Doctors and pharmaceutical companies have been slow to respond to growing evidence that peptic ulcers are better treated with antibiotics, rather than the traditional antacids.
FOR MORE than two decades, physicians have believed peptic ulcers to be caused by an excess of acids in the stomach, for which they have been prescribing antacids -- substances that treat acidity -- as a cure. But now it has been found that a bacterium called Helicobacter pylori is the culprit, and can be combatted only with antibiotics (Science, Vol 260, No 5105).
However, despite compelling evidence, most physicians and drug companies are reluctant to forsake antacids in favour of antibiotics. While some are not convinced that H pylori causes ulcers, still others simply haven't heard about the bacterium (Down to Earth, August 31, 1992).
Antacids, which are used to treat upto 90 per cent of all peptic ulcers, accounted for a whopping $4.4 billion last year in the US alone. Yet these drugs do not provide sustained relief. The chance of the ulcer recurring is 1 in 2 after six months, while it is almost certain to return after two years.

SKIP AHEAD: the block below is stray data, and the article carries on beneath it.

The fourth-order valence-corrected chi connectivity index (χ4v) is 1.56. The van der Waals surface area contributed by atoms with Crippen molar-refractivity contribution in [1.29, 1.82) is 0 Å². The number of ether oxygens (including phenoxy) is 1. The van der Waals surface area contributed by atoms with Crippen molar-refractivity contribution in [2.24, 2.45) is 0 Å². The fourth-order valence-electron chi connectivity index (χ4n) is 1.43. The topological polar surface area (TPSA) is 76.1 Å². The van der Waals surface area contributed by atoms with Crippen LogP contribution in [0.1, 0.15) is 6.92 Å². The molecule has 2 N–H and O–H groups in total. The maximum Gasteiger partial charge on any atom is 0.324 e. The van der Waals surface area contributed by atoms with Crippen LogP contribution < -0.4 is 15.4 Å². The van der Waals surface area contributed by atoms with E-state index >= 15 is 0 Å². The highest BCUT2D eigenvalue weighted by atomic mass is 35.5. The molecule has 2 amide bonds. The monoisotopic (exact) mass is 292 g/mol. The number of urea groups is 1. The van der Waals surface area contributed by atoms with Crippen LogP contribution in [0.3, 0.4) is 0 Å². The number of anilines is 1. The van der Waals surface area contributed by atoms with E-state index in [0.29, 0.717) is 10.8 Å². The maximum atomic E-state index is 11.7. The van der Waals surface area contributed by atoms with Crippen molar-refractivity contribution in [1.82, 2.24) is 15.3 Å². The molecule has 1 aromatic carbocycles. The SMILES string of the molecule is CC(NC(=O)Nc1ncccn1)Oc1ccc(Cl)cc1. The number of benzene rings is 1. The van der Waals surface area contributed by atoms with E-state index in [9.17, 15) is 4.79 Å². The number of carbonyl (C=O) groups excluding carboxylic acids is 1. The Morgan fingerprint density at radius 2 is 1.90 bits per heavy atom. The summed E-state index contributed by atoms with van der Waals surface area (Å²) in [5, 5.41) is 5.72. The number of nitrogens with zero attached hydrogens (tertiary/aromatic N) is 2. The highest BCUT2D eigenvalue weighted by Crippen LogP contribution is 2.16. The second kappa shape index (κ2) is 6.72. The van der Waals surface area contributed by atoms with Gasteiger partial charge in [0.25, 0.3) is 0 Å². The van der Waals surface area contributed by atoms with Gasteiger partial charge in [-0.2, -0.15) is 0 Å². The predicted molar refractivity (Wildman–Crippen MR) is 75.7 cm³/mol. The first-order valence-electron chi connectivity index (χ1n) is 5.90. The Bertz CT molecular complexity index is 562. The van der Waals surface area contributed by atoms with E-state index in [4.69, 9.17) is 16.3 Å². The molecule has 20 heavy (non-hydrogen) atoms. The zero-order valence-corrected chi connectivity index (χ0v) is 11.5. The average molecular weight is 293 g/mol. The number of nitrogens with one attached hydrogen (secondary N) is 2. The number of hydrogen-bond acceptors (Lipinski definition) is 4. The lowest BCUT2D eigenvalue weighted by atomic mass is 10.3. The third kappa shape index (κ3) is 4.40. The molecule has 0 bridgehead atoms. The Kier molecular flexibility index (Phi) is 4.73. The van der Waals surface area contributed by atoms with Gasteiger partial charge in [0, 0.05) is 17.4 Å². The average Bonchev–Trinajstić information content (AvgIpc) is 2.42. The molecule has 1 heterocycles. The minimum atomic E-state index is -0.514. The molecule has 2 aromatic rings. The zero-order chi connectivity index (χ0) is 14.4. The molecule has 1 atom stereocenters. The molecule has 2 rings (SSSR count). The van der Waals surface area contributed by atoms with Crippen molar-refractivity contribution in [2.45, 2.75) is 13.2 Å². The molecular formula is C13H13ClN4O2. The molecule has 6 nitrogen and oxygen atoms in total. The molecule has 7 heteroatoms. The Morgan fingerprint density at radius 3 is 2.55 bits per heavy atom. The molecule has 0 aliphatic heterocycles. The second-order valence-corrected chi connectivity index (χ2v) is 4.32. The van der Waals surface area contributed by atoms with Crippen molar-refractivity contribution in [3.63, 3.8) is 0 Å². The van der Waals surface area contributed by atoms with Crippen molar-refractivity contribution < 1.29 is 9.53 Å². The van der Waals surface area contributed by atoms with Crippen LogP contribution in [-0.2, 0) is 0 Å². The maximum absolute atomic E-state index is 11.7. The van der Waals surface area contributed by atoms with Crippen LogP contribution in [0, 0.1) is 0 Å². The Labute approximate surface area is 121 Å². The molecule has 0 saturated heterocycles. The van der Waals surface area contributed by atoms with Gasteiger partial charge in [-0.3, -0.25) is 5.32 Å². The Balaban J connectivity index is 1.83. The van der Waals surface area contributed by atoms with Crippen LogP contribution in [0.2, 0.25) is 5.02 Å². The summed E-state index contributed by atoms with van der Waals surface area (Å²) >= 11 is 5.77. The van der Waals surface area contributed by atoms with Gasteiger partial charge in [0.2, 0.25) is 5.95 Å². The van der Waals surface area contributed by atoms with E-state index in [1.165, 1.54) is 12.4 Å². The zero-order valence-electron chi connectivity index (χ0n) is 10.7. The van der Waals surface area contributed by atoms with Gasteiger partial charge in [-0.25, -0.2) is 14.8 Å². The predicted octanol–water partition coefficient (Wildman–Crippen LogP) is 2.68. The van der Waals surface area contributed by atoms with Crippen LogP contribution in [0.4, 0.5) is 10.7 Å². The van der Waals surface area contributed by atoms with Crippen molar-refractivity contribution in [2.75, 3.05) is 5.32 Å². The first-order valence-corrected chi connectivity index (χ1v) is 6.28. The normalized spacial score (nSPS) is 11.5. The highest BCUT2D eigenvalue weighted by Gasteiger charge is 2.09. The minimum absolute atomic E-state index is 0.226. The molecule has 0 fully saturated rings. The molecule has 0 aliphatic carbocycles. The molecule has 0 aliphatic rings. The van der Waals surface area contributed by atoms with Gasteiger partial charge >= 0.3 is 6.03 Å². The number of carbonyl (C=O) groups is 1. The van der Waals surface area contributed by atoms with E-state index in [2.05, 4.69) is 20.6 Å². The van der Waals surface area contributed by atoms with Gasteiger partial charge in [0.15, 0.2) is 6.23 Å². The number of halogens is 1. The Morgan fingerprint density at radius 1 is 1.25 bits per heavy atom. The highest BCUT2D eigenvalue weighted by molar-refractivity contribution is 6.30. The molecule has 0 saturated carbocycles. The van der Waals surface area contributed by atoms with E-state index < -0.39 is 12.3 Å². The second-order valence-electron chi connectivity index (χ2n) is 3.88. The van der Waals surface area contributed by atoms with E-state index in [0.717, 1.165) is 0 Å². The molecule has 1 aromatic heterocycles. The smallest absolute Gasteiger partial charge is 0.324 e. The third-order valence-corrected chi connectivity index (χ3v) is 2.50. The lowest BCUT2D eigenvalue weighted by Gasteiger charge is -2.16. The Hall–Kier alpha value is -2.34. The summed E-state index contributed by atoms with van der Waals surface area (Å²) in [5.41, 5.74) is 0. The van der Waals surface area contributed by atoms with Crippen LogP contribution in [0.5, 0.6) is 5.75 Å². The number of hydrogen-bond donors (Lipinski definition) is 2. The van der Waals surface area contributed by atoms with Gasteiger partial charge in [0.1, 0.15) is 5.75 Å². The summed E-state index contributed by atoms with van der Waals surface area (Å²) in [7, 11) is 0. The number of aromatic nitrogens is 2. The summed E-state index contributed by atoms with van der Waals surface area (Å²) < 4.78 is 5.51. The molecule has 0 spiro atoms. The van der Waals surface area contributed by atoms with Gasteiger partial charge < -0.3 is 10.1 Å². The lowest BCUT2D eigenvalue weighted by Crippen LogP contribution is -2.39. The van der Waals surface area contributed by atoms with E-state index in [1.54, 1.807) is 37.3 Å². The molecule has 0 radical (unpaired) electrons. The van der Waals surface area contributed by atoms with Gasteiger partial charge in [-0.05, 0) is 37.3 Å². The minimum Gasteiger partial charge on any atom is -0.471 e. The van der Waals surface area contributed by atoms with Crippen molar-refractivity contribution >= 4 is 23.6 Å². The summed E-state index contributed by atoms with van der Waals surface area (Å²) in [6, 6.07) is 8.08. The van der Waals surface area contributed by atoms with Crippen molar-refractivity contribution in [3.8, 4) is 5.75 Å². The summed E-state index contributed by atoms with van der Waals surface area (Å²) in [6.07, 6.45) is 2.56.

In contrast, studies reveal that after antibiotic treatment, the chances of an ulcer recurring are 1 in 5. Recently, Enno Hentschel and his colleagues at the Hanusch Hospital and University of Vienna School of Medicine reported in the New England Journal of Medicine that duodenal ulcers recurred in only 8 per cent of patients put on antibiotics -- compared with 86 per cent of patients taking antacids.
Few clinics have started prescribing antibiotics for ulcer patients. "Our view is that if you get rid of the bacterium, you get rid of the ulcer once and for all," says Nicholas J Talley, associate professor of medicine at the Mayo Clinic in USA.
Meanwhile, scientists are interrogating H Pylori for more information as a key question remains unsolved: How is the bacterium transmitted?
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